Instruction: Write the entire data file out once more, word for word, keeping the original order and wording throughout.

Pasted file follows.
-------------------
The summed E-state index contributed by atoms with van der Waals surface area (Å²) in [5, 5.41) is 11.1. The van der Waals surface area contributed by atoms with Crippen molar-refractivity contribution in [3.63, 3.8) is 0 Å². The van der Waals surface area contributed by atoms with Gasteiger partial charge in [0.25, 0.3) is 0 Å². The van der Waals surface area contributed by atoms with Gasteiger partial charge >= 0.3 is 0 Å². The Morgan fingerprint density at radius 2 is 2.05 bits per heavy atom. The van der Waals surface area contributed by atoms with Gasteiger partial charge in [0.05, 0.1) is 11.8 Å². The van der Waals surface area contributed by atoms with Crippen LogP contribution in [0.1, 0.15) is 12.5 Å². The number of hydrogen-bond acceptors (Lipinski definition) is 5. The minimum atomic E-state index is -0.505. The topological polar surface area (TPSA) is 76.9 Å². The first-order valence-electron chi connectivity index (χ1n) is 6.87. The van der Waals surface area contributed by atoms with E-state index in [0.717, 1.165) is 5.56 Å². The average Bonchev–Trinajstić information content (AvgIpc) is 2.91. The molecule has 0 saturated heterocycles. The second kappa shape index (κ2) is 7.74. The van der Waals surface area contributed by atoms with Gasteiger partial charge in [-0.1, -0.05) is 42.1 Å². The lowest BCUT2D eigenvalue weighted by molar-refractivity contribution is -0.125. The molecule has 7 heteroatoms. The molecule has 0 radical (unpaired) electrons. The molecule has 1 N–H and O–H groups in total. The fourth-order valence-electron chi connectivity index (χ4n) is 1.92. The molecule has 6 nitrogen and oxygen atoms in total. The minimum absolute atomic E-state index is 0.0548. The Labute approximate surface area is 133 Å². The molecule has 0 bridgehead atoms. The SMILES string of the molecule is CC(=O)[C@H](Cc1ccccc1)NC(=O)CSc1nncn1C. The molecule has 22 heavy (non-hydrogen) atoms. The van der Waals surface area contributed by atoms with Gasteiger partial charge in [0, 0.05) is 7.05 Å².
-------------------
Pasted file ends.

The summed E-state index contributed by atoms with van der Waals surface area (Å²) in [5, 5.41) is 11.1. The van der Waals surface area contributed by atoms with Crippen molar-refractivity contribution in [3.63, 3.8) is 0 Å². The van der Waals surface area contributed by atoms with Gasteiger partial charge in [0.25, 0.3) is 0 Å². The van der Waals surface area contributed by atoms with Gasteiger partial charge >= 0.3 is 0 Å². The Morgan fingerprint density at radius 2 is 2.05 bits per heavy atom. The van der Waals surface area contributed by atoms with Gasteiger partial charge in [0.05, 0.1) is 11.8 Å². The van der Waals surface area contributed by atoms with Crippen LogP contribution in [0.1, 0.15) is 12.5 Å². The number of hydrogen-bond acceptors (Lipinski definition) is 5. The minimum atomic E-state index is -0.505. The topological polar surface area (TPSA) is 76.9 Å². The first-order valence-electron chi connectivity index (χ1n) is 6.87. The van der Waals surface area contributed by atoms with E-state index in [0.717, 1.165) is 5.56 Å². The average Bonchev–Trinajstić information content (AvgIpc) is 2.91. The molecule has 0 saturated heterocycles. The second kappa shape index (κ2) is 7.74. The van der Waals surface area contributed by atoms with Gasteiger partial charge in [-0.1, -0.05) is 42.1 Å². The lowest BCUT2D eigenvalue weighted by molar-refractivity contribution is -0.125. The molecule has 7 heteroatoms. The molecule has 0 radical (unpaired) electrons. The molecule has 1 N–H and O–H groups in total. The fourth-order valence-electron chi connectivity index (χ4n) is 1.92. The molecule has 6 nitrogen and oxygen atoms in total. The minimum absolute atomic E-state index is 0.0548. The Labute approximate surface area is 133 Å². The molecule has 0 bridgehead atoms. The SMILES string of the molecule is CC(=O)[C@H](Cc1ccccc1)NC(=O)CSc1nncn1C. The molecule has 22 heavy (non-hydrogen) atoms. The van der Waals surface area contributed by atoms with Gasteiger partial charge in [0, 0.05) is 7.05 Å².